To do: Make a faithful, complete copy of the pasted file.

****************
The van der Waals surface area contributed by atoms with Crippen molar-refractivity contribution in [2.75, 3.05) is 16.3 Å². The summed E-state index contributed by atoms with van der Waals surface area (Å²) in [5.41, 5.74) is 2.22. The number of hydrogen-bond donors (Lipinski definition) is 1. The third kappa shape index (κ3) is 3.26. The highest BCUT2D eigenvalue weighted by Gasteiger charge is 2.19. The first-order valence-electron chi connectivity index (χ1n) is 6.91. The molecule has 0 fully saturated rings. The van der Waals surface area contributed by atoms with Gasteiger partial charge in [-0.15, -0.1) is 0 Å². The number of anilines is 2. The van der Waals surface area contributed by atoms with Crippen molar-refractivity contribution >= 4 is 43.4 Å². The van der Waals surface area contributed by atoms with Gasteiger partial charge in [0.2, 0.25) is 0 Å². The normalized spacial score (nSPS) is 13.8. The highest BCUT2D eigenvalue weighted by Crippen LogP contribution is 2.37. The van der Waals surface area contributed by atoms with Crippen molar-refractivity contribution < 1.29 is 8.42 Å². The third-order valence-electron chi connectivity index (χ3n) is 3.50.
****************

The van der Waals surface area contributed by atoms with Crippen molar-refractivity contribution in [2.75, 3.05) is 16.3 Å². The summed E-state index contributed by atoms with van der Waals surface area (Å²) in [5.41, 5.74) is 2.22. The number of hydrogen-bond donors (Lipinski definition) is 1. The third kappa shape index (κ3) is 3.26. The highest BCUT2D eigenvalue weighted by Gasteiger charge is 2.19. The first-order valence-electron chi connectivity index (χ1n) is 6.91. The molecule has 0 fully saturated rings. The van der Waals surface area contributed by atoms with Gasteiger partial charge in [-0.15, -0.1) is 0 Å². The number of anilines is 2. The van der Waals surface area contributed by atoms with Crippen molar-refractivity contribution >= 4 is 43.4 Å². The van der Waals surface area contributed by atoms with Gasteiger partial charge in [0.2, 0.25) is 0 Å². The normalized spacial score (nSPS) is 13.8. The highest BCUT2D eigenvalue weighted by Crippen LogP contribution is 2.37. The van der Waals surface area contributed by atoms with Crippen molar-refractivity contribution < 1.29 is 8.42 Å². The third-order valence-electron chi connectivity index (χ3n) is 3.50.